They learned the science of the disease and treatments themselves and networked extensively to share information. They also wanted new medicines that combined treatments or were less toxic to be counted as innovative and not rejected for drug plans by regulators. They wanted early access to clinical trials and the widest variety of treatment options to help those who had exhausted conventional treatment options and compassionate access programs for those who did not fit trial eligibility criteria. We now have quite equitable and full access to the most necessary therapies on public health plans. The results of this work can be seen in the 37 HIV/AIDS drug treatments listed by CATIE developed by the pharmaceutical industry that are available in Canada.
One of the greatest legacies of this collective response was the enduring and equal partnerships and collaborations with researchers, clinicians, government representatives and employees, allied health care groups and the pharmaceutical industry, across geography and demographics. They pooled their individual education, expertise, skills and life experience to form a synergistic team, always putting forward community-informed positions on issues. People affected by other diseases — such as cancer, at a time when oncology is on the cusp of some amazing breakthroughs in research and treatments — are looking to the HIV experience as they create the blueprint for their communities.
AIDS around the world
The 2000 World AIDS Conference in Durban, South Africa, refocused attention on the developing world. The last few years have brought key initiatives such as the UN Sustainable Development Goals, which include a target to end the epidemic by 2030; investment by the Gates Foundation to develop vaccines against HIV; and President George W. Bush’s strategy improving access to medicines.
Today, our global efforts are coalesced around the 90/90/90 Strategy, which sets three measures of progress in eradicating the disease. Federal Minister of Health Jane Philpott reported on World AIDS Day 2016 that Canada is making important advances on these measures: 80 percent of HIV-infected people in Canada know their status; 76 percent of those who know they have HIV are on treatment; and 89 percent of people on treatment have suppressed viral loads (virtually eliminating the risk of transmission).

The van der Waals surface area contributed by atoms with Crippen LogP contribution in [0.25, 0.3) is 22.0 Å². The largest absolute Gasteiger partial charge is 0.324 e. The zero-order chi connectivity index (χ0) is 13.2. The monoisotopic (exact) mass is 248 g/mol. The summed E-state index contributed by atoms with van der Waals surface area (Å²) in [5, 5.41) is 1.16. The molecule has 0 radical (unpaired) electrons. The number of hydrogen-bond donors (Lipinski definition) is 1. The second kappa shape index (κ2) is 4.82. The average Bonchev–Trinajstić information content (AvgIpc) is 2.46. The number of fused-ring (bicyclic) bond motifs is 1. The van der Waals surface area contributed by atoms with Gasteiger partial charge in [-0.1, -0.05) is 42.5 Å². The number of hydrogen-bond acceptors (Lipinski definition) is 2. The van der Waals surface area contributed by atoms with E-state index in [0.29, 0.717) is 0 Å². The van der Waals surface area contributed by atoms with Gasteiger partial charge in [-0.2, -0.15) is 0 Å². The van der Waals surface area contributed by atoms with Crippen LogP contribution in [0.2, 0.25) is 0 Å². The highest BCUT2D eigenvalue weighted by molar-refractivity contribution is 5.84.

Unfortunately, the 90/90/90 numbers in many other countries are much worse and the HIV/AIDS story still has many chapters left to be written. Medications dramatically slow the progression of the disease, but there’s no cure for HIV/AIDS, and success in development of a vaccine has been elusive. People are taking lifelong toxic therapies with some serious side effects, and those therapies are not inexpensive.
Treatments have reduced AIDS deaths in many developed nations, but HIV continues to decimate populations in Africa, Haiti and parts of Asia. It also remains stubbornly persistent in Canada’s vulnerable populations like homeless people, intravenous drug users and Indigenous communities. Unfortunately, many of the dynamics that existed in North America in the early 1980s persist in the developing world. Many countries have yet to confront stigma and understand their specific epidemics.
Within Canada, the notion of consultative policy development and decision-making that brings citizens and civil society into the tent has become the norm rather than the exception. While this approach was eroded somewhat in the Harper years, it is back in full force as Prime Minister Justin Trudeau’s Open Government program harnesses communication technology and social media to include thousands of Canadians in more than 450 consultations on topics ranging from climate change, culture and the digital economy to housing, marijuana and our innovation challenge.
The current political context that brought a Donald J. Trump presidency and the United Kingdom’s Brexit vote is a source of despair for many. Some initially concluded that progressive ideals are out of vogue or that somehow rights-based advocacy has overreached and sparked a backlash. The history of HIV/AIDS and the widespread protests we have seen early in Trump’s term remind us that progress must fight to find its place and that ignorance, discrimination and stigmatization are powerful adversaries. But the HIV/AIDS story also illustrates how attitudes can change greatly within a generation and that, when enough committed people work collectively on a common goal, progress is sure to follow.